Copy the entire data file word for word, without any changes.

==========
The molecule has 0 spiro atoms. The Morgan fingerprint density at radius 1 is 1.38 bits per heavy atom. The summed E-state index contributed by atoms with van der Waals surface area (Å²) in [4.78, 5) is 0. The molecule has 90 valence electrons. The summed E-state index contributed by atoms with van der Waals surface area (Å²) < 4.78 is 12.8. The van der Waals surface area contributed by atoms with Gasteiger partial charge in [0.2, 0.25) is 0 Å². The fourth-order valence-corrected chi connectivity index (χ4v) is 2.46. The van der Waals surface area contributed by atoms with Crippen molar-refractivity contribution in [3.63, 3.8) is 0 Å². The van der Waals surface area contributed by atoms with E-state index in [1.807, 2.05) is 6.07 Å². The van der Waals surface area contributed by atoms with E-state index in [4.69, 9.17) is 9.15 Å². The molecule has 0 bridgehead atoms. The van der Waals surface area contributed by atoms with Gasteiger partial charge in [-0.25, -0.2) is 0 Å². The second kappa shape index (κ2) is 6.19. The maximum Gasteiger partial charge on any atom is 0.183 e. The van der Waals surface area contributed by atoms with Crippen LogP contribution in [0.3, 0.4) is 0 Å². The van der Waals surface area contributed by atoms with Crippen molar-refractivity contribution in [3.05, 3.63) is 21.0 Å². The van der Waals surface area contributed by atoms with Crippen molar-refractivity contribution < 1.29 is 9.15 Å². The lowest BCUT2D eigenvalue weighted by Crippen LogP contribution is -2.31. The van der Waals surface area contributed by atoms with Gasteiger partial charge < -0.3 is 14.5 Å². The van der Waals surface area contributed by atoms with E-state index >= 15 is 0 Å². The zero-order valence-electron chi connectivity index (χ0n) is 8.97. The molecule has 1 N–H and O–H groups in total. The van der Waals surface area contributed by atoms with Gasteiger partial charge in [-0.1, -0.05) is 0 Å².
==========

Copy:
The molecule has 0 spiro atoms. The Morgan fingerprint density at radius 1 is 1.38 bits per heavy atom. The summed E-state index contributed by atoms with van der Waals surface area (Å²) in [4.78, 5) is 0. The molecule has 90 valence electrons. The summed E-state index contributed by atoms with van der Waals surface area (Å²) < 4.78 is 12.8. The van der Waals surface area contributed by atoms with Gasteiger partial charge in [0.2, 0.25) is 0 Å². The fourth-order valence-corrected chi connectivity index (χ4v) is 2.46. The van der Waals surface area contributed by atoms with Crippen molar-refractivity contribution in [3.63, 3.8) is 0 Å². The van der Waals surface area contributed by atoms with E-state index in [1.807, 2.05) is 6.07 Å². The van der Waals surface area contributed by atoms with E-state index in [4.69, 9.17) is 9.15 Å². The molecule has 0 bridgehead atoms. The van der Waals surface area contributed by atoms with Gasteiger partial charge in [-0.25, -0.2) is 0 Å². The second kappa shape index (κ2) is 6.19. The maximum Gasteiger partial charge on any atom is 0.183 e. The van der Waals surface area contributed by atoms with Crippen LogP contribution in [0.3, 0.4) is 0 Å². The van der Waals surface area contributed by atoms with Crippen molar-refractivity contribution in [3.05, 3.63) is 21.0 Å². The van der Waals surface area contributed by atoms with Crippen molar-refractivity contribution < 1.29 is 9.15 Å². The lowest BCUT2D eigenvalue weighted by Crippen LogP contribution is -2.31. The van der Waals surface area contributed by atoms with Gasteiger partial charge < -0.3 is 14.5 Å². The van der Waals surface area contributed by atoms with E-state index >= 15 is 0 Å². The zero-order valence-electron chi connectivity index (χ0n) is 8.97. The molecule has 1 N–H and O–H groups in total. The van der Waals surface area contributed by atoms with Gasteiger partial charge in [-0.1, -0.05) is 0 Å².